Cross country team competes in first local race

Hannah Miller, Opinion Editor

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What keeps a person going when they want to quit is powerful. In cross country, training is only half of the battle; along with being in shape, the athletes have to have the mental willpower to just keep running. Senior Ashton Landes is a captain on the boys varsity team and has been running all four years.

“[The hardest part is] mentality. I don’t have a good mentality, do I suck [at trying to motivate myself]… It’s an uphill battle mentally the entire time to push yourself harder,” Landes said.

This past Wednesday, Sept. 13, the boys and girls cross country teams travelled to Verona to compete in the first local meet of the season. Landes, along with the other varsity boys, ran the meet as a workout.

“[Our coach gave us a workout] because it [was] a Wednesday meet, and no one cares about Wednesday meets because Wednesday is generally just the worst day of the week,” Landes said.

Landes found his mentality being tested by the course and its conditions.

“This guy and I were sprinting it out, and then he passed me. I thought, ‘I should probably pass this guy’, but then when he ran by I thought, ‘Nah, that’s too much.’ That’s where the mental part comes in,” Landes said.

With the focus on larger Saturday invitational races, coach Lauren Jefferson devises plans for each individual athlete’s needs based on their conditioning, experience and fatigue levels for Wednesday meets.

“This wasn’t a course that’s conducive to fast running, so I think it becomes more of a mental game… I’m really pleased, because I feel like everybody did what was asked for today, which was to work hard [and] to race hard on the hills,” Jefferson said. “I liked that attitude that everybody had, that, ‘Here we are, this is what we have to run, and we’re going to make the most of today because this is where we are’.”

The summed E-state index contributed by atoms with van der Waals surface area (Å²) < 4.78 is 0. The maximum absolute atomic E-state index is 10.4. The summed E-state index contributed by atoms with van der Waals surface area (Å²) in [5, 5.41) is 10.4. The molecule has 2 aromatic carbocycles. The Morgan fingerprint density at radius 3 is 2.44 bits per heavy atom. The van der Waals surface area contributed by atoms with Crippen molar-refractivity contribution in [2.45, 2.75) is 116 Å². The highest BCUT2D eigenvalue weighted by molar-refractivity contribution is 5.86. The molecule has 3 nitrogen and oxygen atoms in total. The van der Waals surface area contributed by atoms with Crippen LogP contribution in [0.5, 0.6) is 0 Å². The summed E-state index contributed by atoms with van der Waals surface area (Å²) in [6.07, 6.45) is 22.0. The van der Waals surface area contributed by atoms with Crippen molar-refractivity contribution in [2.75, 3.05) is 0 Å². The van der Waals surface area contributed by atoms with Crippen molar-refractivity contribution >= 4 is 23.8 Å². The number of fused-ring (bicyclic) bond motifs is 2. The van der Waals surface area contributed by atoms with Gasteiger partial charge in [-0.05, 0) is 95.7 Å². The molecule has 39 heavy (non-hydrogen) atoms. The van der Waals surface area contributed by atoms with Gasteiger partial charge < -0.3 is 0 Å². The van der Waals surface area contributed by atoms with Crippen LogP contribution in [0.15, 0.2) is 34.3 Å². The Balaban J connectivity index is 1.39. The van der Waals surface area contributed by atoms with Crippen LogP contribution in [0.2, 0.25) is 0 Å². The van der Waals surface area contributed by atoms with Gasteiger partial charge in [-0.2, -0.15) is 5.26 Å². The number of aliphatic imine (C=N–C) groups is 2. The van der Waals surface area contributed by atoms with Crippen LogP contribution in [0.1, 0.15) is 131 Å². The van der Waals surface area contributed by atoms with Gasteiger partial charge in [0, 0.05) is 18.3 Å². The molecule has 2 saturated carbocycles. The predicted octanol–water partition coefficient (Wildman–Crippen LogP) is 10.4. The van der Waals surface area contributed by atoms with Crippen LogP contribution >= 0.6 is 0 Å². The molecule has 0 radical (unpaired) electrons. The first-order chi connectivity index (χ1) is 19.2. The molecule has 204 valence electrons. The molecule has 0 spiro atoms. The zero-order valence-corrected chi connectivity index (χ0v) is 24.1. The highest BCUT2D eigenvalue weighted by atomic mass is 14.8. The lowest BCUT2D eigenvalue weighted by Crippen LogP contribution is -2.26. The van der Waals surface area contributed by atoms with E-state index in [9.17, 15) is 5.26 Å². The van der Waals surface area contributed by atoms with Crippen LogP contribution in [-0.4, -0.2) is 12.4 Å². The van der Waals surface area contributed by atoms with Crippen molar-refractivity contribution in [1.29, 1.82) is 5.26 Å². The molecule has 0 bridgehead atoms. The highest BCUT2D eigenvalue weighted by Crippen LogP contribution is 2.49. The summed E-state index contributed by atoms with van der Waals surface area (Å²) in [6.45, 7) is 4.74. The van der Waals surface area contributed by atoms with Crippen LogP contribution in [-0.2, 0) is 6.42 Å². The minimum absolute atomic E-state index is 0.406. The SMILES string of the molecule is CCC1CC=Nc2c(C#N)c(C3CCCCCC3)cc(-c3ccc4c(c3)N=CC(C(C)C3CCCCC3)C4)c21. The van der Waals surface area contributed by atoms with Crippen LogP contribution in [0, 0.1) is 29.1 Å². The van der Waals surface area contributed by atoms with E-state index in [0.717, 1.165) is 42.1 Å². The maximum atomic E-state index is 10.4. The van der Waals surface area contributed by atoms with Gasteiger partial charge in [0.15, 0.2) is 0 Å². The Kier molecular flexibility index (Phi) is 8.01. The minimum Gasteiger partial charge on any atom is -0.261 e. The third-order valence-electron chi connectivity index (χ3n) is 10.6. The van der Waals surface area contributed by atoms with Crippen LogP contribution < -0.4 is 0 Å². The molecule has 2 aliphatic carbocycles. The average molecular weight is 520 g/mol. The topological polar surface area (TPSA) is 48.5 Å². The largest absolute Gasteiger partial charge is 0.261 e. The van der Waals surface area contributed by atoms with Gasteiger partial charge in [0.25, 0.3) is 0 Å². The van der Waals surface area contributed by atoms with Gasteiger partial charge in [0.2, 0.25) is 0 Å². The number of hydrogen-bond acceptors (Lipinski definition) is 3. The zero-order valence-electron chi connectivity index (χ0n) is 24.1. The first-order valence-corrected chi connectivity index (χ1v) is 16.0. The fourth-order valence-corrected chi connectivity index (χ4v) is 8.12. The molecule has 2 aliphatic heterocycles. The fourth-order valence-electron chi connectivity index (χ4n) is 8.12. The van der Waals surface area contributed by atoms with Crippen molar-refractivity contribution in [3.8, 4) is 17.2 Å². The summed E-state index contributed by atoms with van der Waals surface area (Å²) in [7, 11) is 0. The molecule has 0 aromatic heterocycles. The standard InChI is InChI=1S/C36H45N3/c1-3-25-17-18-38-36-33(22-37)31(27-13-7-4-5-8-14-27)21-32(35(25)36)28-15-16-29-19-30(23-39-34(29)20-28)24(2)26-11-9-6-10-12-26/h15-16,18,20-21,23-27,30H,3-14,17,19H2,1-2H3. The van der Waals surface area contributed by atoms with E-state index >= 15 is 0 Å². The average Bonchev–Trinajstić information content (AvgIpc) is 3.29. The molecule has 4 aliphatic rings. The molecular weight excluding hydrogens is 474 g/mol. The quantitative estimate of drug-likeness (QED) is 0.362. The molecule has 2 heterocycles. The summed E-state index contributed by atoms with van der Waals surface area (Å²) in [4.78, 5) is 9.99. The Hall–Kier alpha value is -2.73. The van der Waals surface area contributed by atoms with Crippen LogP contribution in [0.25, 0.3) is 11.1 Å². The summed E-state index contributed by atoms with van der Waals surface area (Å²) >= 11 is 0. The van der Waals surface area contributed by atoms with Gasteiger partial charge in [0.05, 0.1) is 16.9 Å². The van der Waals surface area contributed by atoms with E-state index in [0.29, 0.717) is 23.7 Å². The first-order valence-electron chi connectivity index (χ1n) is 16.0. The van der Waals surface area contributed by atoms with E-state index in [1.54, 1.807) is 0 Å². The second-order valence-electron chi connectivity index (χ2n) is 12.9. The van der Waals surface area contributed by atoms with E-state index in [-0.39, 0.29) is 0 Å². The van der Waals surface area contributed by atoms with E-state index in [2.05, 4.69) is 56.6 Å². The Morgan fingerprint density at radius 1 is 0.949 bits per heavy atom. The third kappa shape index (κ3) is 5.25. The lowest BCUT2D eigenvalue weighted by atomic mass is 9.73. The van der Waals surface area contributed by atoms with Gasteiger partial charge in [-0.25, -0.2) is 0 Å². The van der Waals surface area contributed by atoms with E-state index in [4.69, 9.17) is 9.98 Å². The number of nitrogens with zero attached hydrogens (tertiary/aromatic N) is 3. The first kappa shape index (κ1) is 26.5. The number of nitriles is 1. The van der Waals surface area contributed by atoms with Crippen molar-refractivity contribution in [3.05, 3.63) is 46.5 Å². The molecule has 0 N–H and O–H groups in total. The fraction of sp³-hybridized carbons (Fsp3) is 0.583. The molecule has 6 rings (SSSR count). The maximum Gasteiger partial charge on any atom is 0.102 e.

Sophomore Kira Blagg was one of the athletes that raced. Participating in a joint JV race, where both girls and boys ran together, Blagg tried to focus on her own time rather than others around her.

“I felt great… [I just thought], ‘Run fast and catch the girl in front of me.’ I tell myself that I’m getting closer to the finish line and I am running to beat my time, I’m not running with all the people around me,” Blagg said.

This was senior Hashahm Ahmed’s first cross country race, having only joined the team a few weeks prior.

“I felt pretty good. My legs almost gave out at the two mile mark, but then I wanted to finish my first race without dying, so I pushed through,” Ahmed said.

To prevent himself from giving up, Ahmed uses a mental trick of his.

“Everytime I’m in a tough situation where I need to push myself, I remember this song by Paul Anka, “My Way”. There’s this part where he says, ‘Let the record show, I took the blows. I did it, my way,’  and I live by that. That’s like my life motto right there,” Ahmed said.

Blagg believes many different factors can cause a course to be difficult.

The second mile [was the hardest]; there were not very many people cheering, and it was harder mentally,” Blagg said. “[Races are always harder] if it’s hot, if there are lots of hills and if there’s no one running with you.”

At the end of the evening, Jefferson was proud of her team for pushing through the heat and hills mentally and physically.

“I love my team; they’re just a really good group of athletes that work hard and aren’t afraid to confront pain and be runners,” Jefferson said. “They’ve embraced the identity of running, and all that it means, and that’s very special because that’s a tough thing to do.”

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